A car may include several sensors such as an air-fuel ratio sensor, parking sensor, tire pressure monitor, oxygen sensor, etc. Each sensor is used for a specific purpose so that that vehicle runs at optimal efficiency.
Amongst these sensors, the oxygen sensor is considered to be the most important one. There are two types of Oxygen sensors, Upstream and Downstream. In this article, we will be discussing both these oxygen sensors in detail.
Upstream vs Downstream O2 Sensor
Let’s first have a look at how one is different from the other.
The location of an O2 sensor is relative to the catalytic converter. An upstream sensor is closer to the head, whereas a downstream one is present at the back of the catalytic converter(CAT).
In other words, an upstream is before the CAT and is also known as pre-CAT, whereas the downstream is after the CAT; therefore, it is known as post-CAT.
Another important factor that you must consider is to determine Bank One And Bank Two. To determine these respective banks, you will have to view the picture of your vehicle’s firing order. In the picture, whichever Bank contains cylinder 1 is Bank 1, whereas the other either has or doesn’t have cylinder two will be Bank 2.
- Working difference
As far as the working of both sensors is concerned, upstream is amongst the main inputs for fuel control, whereas the downstream is for emissions and On-board Diagnostics (OBD).
The main function of an upstream sensor is to determine the amount of NOx coming out of the engine and adjust the fuel/air ratio accordingly. On the other hand, the downstream o2 sensor function is to determine whether the CAT is doing its job.
If we further look into their working, it can be said that upstream provides data for Air to Fuel ratio, whereas the downstream keeps track of the CAT’s status and ensures it is not clogged and still working.
When installed in a modern OBD2 vehicle, the downstream O2 sensor determines the working of the catalytic converter. In contrast, in OBD 2 and later, it ensures enough oxygen for an efficient catalytic process.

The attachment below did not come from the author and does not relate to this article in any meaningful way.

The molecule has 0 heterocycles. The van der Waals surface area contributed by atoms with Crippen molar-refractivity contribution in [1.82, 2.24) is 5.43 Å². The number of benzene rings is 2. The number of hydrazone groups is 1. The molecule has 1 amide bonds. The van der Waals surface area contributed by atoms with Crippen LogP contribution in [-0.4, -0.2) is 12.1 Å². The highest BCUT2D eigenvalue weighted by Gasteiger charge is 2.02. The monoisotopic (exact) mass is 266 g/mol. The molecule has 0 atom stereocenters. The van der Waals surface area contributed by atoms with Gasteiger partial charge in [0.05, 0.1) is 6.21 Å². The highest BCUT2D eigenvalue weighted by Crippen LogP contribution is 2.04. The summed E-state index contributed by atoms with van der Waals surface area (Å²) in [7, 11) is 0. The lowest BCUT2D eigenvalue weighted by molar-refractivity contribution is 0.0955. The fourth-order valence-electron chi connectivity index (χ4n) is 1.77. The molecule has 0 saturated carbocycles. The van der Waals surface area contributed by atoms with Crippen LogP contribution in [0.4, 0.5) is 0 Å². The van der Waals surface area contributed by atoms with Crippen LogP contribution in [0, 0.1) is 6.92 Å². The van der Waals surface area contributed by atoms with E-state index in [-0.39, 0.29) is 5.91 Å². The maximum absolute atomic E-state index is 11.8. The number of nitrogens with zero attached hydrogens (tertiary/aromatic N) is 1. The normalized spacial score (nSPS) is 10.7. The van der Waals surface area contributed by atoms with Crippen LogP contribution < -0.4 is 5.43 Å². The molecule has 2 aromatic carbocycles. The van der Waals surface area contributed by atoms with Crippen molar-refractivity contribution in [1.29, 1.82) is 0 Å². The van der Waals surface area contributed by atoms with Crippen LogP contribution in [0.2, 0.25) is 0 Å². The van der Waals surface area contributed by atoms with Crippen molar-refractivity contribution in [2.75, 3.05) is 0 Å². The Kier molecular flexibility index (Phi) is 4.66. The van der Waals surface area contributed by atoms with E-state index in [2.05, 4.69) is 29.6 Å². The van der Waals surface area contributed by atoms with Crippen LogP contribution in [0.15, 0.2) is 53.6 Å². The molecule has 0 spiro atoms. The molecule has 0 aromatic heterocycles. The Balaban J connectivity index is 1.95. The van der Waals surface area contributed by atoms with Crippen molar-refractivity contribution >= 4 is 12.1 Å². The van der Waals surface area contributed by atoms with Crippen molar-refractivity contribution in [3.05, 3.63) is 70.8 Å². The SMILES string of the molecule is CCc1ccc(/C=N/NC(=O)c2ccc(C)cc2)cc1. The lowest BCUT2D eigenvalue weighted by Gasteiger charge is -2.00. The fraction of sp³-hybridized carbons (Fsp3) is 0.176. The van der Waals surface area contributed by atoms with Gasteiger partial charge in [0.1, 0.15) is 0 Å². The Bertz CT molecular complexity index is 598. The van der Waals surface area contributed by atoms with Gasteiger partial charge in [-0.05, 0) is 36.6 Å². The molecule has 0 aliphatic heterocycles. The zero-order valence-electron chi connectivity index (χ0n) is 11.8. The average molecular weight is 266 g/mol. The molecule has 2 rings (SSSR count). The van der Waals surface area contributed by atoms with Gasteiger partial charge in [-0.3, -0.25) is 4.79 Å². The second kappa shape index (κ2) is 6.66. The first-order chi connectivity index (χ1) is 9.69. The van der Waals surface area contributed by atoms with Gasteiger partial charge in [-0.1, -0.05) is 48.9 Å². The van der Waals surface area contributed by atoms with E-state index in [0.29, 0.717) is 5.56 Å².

How to visually identify upstream vs. downstream O2 sensors?
New car enthusiasts question how we can identify an upstream and downstream O2 sensor. Now, an upstream, as well as downstream sensor both, have some aesthetic differences. Some common identity differences between the both are the following:
- They have different connections spots and are not interchangeable
- The tip of both the sensors is different
- Upstream is either present above or close to the catalytic converter, whereas downstream is either in the catalytic converter or after the catalytic converter
- Downstream has a long wiring sensor as compared to upstream
- Upstream is square, and downstream is round
Can I Use a Downstream Oxygen Sensor for Upstream?
You may be thinking, Can I use a downstream oxygen sensor for upstream? Then a simple answer to this question is No. You can not use downstream oxygen sensors for upstream because they have different part numbers and their connections are different; therefore, neither you can mix them nor interchange them.
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What are the Upstream and Downstream O2 Sensor Readings?
An important thing you must know about both the sensors is their readings. An oxygen sensor reads oxygen levels only; therefore, their voltage range is 0.10 – 0.90 volts. 0.10 volts indicates high oxygen levels, whereas 0.90 volts indicates low oxygen levels. If the fuel mix is correct they will be .30-.70v, the sweet spot is .45v
Since the downstream sensor comes after the catalytic converter, it sees cleaned exhaust; therefore, it must indicate lower voltage and high oxygen levels, whereas the upstream sensor must indicate high voltage and low oxygen low levels.
How to Tell If Upstream or Downstream O2 Sensor is Bad?
Identifying a bad sensor is very important because if any sensor goes bad and you overlook it, it may harm your vehicle’s engine.
To check whether the upstream sensor has gone bad, you will have to look for signs such as messed up power output, gas mileage, engine performance, and Air/Fuel ratio. Likewise, detecting bad downstream o2 sensors can prove to be complicated because it can only be identified with code. The only sign you would see of a bad downstream is that it throws code.
Which O2 Sensor Goes Bad First Upstream or Downstream?
After our detailed discussion, a question that may arise in your mind is which sensor goes bad first. Now usually, it is said that the upstream sensor goes bad first. But if we talk in general, the main (upstream) o2 sensors go bad first from the crap that flows & burns through them (Gas).
The ending line is, l always keep a check on both of the oxygen sensors because if any of these goes bad, your car’s exhaust will start smelling like rotten eggs. Eventually, it could affect the overall performance of your car in the long run.
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